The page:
14.02.2024 Author: Vladimir Terehov

Towards the release of India’s Foreign Policy Review 2023; the context of the upcoming elections

Towards the release of India's Foreign Policy Review 2023

On 5 February this year, India published an interesting document entitled “Foreign Policy Review 2023“, prepared by a group of specialists from one of the country’s leading “smart tanks”, the Observer Research Foundation (ORF). Established in the early 90s of the last century mainly for the purpose of solving problems in the sphere of economy (essentially arising at that time due to the loss of the main external partner in the person of the USSR), ORF gradually expanded the range of scientific interests and nowadays is one of the main suppliers of foreign policy recommendations to the country’s leadership.

The non-governmental organisation describes itself in the following words: “ORF today plays a fundamental role in India in the process of building political consensus on the nature of engagement with the outside world.” This role is illustrated, in particular, by the appearance of the study mentioned at the beginning, prepared on the occasion of ORF’s 30th anniversary.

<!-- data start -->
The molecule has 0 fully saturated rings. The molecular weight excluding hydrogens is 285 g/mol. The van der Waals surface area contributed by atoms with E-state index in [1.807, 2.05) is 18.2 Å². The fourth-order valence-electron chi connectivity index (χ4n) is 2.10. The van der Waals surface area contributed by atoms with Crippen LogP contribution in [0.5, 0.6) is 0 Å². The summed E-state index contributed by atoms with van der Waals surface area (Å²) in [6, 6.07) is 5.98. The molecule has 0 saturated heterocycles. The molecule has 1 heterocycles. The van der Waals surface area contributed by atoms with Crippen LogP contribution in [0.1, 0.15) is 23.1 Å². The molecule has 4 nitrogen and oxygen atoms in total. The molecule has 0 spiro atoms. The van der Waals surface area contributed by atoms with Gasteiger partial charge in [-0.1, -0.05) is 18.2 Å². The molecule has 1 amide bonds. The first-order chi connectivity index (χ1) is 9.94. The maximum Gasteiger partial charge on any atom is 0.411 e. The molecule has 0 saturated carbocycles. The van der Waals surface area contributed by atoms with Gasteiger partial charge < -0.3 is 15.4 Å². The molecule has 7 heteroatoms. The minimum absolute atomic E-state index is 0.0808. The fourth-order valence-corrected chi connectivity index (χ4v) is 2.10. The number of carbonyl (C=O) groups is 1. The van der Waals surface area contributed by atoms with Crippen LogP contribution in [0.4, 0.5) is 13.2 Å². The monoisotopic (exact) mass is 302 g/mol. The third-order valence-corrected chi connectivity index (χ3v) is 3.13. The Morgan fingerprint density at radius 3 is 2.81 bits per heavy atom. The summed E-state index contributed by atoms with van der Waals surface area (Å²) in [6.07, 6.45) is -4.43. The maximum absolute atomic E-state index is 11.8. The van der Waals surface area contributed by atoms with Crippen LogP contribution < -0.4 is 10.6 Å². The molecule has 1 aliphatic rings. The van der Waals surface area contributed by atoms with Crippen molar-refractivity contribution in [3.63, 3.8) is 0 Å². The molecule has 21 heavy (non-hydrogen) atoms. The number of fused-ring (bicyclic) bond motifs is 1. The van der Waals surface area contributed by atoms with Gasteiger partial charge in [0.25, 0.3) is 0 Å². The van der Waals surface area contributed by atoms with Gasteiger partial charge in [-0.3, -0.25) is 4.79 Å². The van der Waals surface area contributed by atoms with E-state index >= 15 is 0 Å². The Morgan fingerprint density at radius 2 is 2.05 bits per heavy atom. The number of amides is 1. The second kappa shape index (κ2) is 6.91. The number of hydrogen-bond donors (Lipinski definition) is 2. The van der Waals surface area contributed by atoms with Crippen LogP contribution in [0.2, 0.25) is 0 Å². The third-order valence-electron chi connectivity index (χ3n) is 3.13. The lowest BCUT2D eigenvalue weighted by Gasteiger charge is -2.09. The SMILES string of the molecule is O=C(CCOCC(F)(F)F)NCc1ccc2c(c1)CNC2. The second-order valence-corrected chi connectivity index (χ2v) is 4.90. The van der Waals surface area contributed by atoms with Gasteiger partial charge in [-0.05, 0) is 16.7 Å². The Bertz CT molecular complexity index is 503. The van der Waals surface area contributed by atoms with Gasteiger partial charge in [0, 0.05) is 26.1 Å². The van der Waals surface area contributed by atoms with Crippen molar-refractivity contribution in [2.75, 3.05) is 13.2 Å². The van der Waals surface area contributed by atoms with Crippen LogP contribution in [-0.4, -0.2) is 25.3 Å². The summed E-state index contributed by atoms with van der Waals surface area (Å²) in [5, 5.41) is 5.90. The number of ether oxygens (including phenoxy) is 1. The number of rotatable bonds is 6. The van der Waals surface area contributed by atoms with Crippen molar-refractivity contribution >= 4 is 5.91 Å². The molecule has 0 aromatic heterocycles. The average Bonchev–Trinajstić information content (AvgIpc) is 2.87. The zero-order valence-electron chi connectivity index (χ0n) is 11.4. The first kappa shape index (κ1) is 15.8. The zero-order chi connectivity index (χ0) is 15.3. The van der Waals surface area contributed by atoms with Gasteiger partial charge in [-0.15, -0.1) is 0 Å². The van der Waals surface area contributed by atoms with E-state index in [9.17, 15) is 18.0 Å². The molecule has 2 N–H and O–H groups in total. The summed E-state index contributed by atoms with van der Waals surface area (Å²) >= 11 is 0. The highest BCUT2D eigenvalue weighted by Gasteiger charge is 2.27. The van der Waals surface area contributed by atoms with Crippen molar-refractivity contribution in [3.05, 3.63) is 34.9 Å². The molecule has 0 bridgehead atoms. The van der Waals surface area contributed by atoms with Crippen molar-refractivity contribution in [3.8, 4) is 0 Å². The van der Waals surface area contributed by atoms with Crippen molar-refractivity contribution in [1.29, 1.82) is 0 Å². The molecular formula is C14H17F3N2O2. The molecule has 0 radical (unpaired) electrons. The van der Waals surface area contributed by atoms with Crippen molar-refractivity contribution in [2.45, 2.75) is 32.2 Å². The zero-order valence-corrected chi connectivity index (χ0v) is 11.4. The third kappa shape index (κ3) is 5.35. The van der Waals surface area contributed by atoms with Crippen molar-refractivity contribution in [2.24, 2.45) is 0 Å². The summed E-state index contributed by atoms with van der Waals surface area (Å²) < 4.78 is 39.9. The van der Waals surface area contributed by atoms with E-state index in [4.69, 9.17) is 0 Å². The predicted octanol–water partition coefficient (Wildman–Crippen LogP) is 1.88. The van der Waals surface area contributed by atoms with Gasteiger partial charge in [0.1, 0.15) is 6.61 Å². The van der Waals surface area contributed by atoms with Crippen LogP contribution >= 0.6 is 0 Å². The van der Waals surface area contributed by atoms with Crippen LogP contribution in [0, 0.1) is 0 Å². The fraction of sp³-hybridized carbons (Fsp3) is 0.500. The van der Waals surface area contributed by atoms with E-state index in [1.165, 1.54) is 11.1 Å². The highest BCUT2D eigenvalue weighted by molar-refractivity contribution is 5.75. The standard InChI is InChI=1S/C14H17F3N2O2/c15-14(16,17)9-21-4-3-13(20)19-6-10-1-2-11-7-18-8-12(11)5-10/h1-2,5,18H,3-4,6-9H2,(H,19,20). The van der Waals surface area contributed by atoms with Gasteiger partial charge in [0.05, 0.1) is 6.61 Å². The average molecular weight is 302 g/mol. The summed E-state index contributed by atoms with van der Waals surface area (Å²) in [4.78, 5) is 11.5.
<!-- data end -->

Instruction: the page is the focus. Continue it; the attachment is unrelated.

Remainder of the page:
Together with the Ministry of Foreign Affairs of India, the Research Foundation was at the origin of the Raisina Dialogue in 2016, which annually discusses various issues related to the development of the situation mainly in the Indo-Pacific region, where the focus of the current stage of the “Great World Game” is shifting. The authority of the Raisina Dialogue in international expert circles is continuously growing, and today it is not inferior in this respect to the famous Shangri-La Dialogue, which has been functioning since the beginning of the noughties under the auspices of the London-based International Institute for Strategic Studies, IISS.